“Basically, it was a much bigger film, a project that had been dragging on for a while with Luc Besson. He had to produce it on a budget of 8 or 10 million dollars. He didn’t do anything about it and in his defense, it didn’t hold up in this configuration. With hindsight, we say that it is obvious. But there were 99 ways to screw up with such a scenario, and only one to succeed: it had to be done for very little money. Fortunately, director and screenwriter James DeMonaco had the same vision as me. I gave him my agreement for 2.5 million, no more. Well, we ended up at 2.9 million but that’s not so bad (Laughs.) The first film was a kind of feasibility study that immediately resonated with viewers. But more than a claustrophobic camera, people wanted to see what happens in town on Purge night, outside of the house. What we did with the second and the third, and the TV series is in the same vein. »

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The Mirror by Mike Flanagan (2013)
A superb and terrifying pocket Shining, where a brother and a sister wander in a house in the shape of a mental labyrinth. Big shock, and revelation of the unknown Mike Flanagan.

” I discovered The Mirror (Oculus in VO) at the Toronto festival. I loved it and I was struck by the quality of the realization. I spoke with distribution company Relativity Media to help with promotion in the United States. It’s actually a pretty common process for us, that’s what happened with Paranormal Activity, The Visit, Unfriended…Films finished or nearly finished that no one seems to want, for reasons that escape me. We signed a deal with Relativity and released the film. The box office results were OK, nothing more, but it allowed me to meet Mike Flanagan with whom we then Ouija Board: The Origins And not a sound. »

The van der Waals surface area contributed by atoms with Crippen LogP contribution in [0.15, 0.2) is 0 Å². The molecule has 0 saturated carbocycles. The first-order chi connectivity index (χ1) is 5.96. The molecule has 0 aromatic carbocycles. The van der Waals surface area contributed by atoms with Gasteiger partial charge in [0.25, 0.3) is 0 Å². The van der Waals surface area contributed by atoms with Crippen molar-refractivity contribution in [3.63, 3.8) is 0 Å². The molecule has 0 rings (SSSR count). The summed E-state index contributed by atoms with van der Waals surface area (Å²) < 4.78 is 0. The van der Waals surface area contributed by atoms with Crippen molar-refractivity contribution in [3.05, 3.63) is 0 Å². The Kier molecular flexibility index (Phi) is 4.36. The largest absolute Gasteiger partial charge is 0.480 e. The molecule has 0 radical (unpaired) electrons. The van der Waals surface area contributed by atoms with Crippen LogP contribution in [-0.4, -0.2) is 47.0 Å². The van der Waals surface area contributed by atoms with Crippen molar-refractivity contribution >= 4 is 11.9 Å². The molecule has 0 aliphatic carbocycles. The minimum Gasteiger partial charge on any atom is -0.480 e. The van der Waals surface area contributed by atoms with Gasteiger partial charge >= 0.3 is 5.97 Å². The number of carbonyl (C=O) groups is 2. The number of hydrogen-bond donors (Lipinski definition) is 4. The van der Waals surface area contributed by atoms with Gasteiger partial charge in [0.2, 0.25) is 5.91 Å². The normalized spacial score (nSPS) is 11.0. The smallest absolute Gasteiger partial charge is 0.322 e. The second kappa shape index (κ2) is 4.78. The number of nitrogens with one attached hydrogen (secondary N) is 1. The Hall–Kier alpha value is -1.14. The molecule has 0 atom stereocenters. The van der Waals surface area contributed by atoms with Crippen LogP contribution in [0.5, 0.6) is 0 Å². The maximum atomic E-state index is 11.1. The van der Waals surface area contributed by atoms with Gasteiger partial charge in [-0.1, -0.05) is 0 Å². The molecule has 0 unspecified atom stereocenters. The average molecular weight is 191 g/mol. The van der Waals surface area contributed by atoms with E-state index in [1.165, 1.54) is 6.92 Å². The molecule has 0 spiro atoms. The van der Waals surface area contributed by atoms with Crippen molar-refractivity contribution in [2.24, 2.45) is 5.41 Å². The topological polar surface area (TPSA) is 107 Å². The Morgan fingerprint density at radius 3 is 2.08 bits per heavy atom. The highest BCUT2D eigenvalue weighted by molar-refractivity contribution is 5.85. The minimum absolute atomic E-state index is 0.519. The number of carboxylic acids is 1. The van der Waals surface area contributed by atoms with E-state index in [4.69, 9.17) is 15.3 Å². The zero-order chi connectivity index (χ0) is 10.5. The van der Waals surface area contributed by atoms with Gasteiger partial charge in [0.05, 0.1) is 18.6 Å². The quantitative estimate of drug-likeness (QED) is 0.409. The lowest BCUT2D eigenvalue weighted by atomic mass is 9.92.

Whiplash by Damien Chazelle (2014)
Change of registry. Miles Teller is harassed by JK Simmons, his drums teacher, in front of Damien Chazelle’s camera. Result: three Oscars and five nominations.

“To be honest, on first reading, I found the script not too bad, but nothing more… And then it went against everything we’ve been doing with horror cinema for years. Were we not deviating too much from what we knew how to do? Except that when you think about it, whiplash is not so far from other Blumhouse productions: it’s the Cannes version of the horror film, all the codes are there! I started to really take an interest in the project when Jason Reitman came into production, because I really wanted to work with him. We asked Damien Chazelle to make a short film with a few pages of his screenplay. And he won the jury prize at Sundance 2013! There, I had to wake up, there was something. Damien has a talent that is impossible to ignore. He went for the long haul and what he managed to do with three million dollars still leaves me speechless. If someone had told me that one day I would produce an Oscar-nominated film…”

The Visit by M. Night Shyamalan (2015)
The resurrection of Shyamalan after the flopafter-earth. Two kids spend a week on the farm of their grandparents, who are hiding a terrible secret. A super effective scare film and the triumphant return of a great filmmaker. Blum maousse.